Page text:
Book Review: The Great Delusions
Image Source: The Great Delusion

about the author

John Mearsheimer,  Author of The Great Delusions: Liberal Dreams And International Realities

Born in August 1947, John Mearsheimer is a renowned International Relations theorist. He belongs to the realist school of thought and is often considered the founder of Offensive Realism. Moreover, he also serves as R. Wendell Harrison Distinguished Service Professor in the Political Science Department at the University of Chicago, where he is teaching since 1982. To his credit, he has many scholarly works, such as The Tragedy of Great Power Politics, his magnum opus, in which he laid out in detail his theory of Offensive Realism, The Israel Lobby, and US Foreign Policy, and his most recent work The Great Delusions: Liberal Dreams and International Realities.

Book Review: The Great Delusions

“As according to some natural law, in every century there seems to emerge a country, with power, will and the intellectual and moral impetus to shape the International System in accordance with its own values.”

Henry Kessinger

In the wake of the end of the Cold War, the United States of America emerged as the sole superpower. The unipolar moment had arrived. With no rival major powers in the backyard, the US embarked on a journey with firm determination to shape the world in its own image and to proselytize liberal values throughout the world. To achieve the desired objectives, the US in the post-cold war era, pursued an ambitious foreign policy. 

Mearsheimer has termed the said ambitious foreign policy as “Liberal Hegemony” in his book “The Great Delusion.” Mearsheimer has described Liberal Hegemony as a strategy that aims to turn as many countries as possible into liberal democracies while also promoting an international economy and building international institutions. The reason for pursuing such an ambitious foreign policy is the widely held belief in liberalism by the liberal elite of the foreign policy establishment of the US. The said elites considered Liberalism as a panacea for all the ills which have encompassed the contemporary world. However, Mearsheimer in the negation of the aforementioned point argues that liberal hegemony has made the world more vulnerable rather than peaceful. It is the central argument upon which “The Great Delusion” is predicated. 

In the first quarter of the book, the author has explained the basic philosophy underlying Political Liberalism. He has discussed the various strands of liberalism such as Modus Vivendi Liberalism, and Progressive Liberalism. Moreover, he has also unveiled the contradictions underlying liberalism such as the contradiction that exists in the Particularist and Universalist strands of Liberalism.

Mearsheimer would put Liberalism and its various offshoots such as Economic Interdependence, Liberal Institutionalism, and Democratic Peace Theory on trial in the context of International Politics.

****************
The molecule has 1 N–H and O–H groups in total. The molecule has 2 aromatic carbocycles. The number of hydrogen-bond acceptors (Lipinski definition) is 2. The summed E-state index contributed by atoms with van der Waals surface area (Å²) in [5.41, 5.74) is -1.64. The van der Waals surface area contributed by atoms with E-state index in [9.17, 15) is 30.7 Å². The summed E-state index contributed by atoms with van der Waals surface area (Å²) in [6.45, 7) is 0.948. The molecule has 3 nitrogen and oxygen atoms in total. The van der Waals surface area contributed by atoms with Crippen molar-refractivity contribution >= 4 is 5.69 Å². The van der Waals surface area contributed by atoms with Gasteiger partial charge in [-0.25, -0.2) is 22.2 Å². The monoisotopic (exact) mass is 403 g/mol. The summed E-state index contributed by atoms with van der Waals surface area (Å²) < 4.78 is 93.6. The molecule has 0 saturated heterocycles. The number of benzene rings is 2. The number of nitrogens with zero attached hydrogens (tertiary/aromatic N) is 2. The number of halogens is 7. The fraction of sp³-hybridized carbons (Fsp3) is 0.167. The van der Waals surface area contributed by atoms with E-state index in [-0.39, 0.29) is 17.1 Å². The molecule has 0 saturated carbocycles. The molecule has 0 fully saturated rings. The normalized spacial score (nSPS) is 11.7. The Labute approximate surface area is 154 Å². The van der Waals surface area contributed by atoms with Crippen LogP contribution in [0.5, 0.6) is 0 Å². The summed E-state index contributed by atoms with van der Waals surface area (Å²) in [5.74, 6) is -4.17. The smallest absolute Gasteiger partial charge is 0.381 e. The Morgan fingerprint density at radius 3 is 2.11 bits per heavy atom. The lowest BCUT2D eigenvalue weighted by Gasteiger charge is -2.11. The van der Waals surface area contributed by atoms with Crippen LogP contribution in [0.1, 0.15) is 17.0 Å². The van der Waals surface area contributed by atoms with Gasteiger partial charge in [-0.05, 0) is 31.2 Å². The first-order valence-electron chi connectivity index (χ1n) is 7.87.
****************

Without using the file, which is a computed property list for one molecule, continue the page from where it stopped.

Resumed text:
In the second quarter of The Great Delusions, the level of analysis changes; By highlighting the limitations of these theories and by contrasting them with empirical historical records, the author has put forth convincing arguments, that neither Economic Interdependence, neither Liberal Democracies nor International Institutions could guarantee world peace.

Nationalism according to the author is the most powerful political ideology in the contemporary world, shaping the entire international setup as nearly all the states of the world are nation-states. In the clash of nationalism and liberal hegemony, the argument goes on, ultimately nationalism would prevail. Nationalism is the key factor behind the failure of Liberal Hegemony in achieving its desired objective to turn most of the states into Liberal Democracies.

The author in the last portion of The Great Delusions, predicts the future orientation of the US foreign policy. With the rise of China and the resurrection of Russia, the author argues that unipolarity is fading away which will consequently give way to the multipolar world. Subsequently, power politics would return to the limelight in International Politics. In that scenario, realpolitik would dictate the US foreign policy.

In the face of nationalism, the author concludes, the US should avoid pursuing liberal hegemony. To put it bluntly, the US should avoid interfering in other states’ affairs and instead adopt the policy of restraint. 

Though overall, the book is convincing and argumentative enough but there are certain gaps. For instance, by attributing the US intervention solely to the phenomenon of liberal hegemony the author has either smeared or ignored the fact, that most US interventions are driven by their yearning for resources. Moreover, by linking the failure of Liberal Hegemony to nationalism only, Mearsheimer has somehow ignored the importance of Geo Politics which is at play in most of the countries the US has invaded.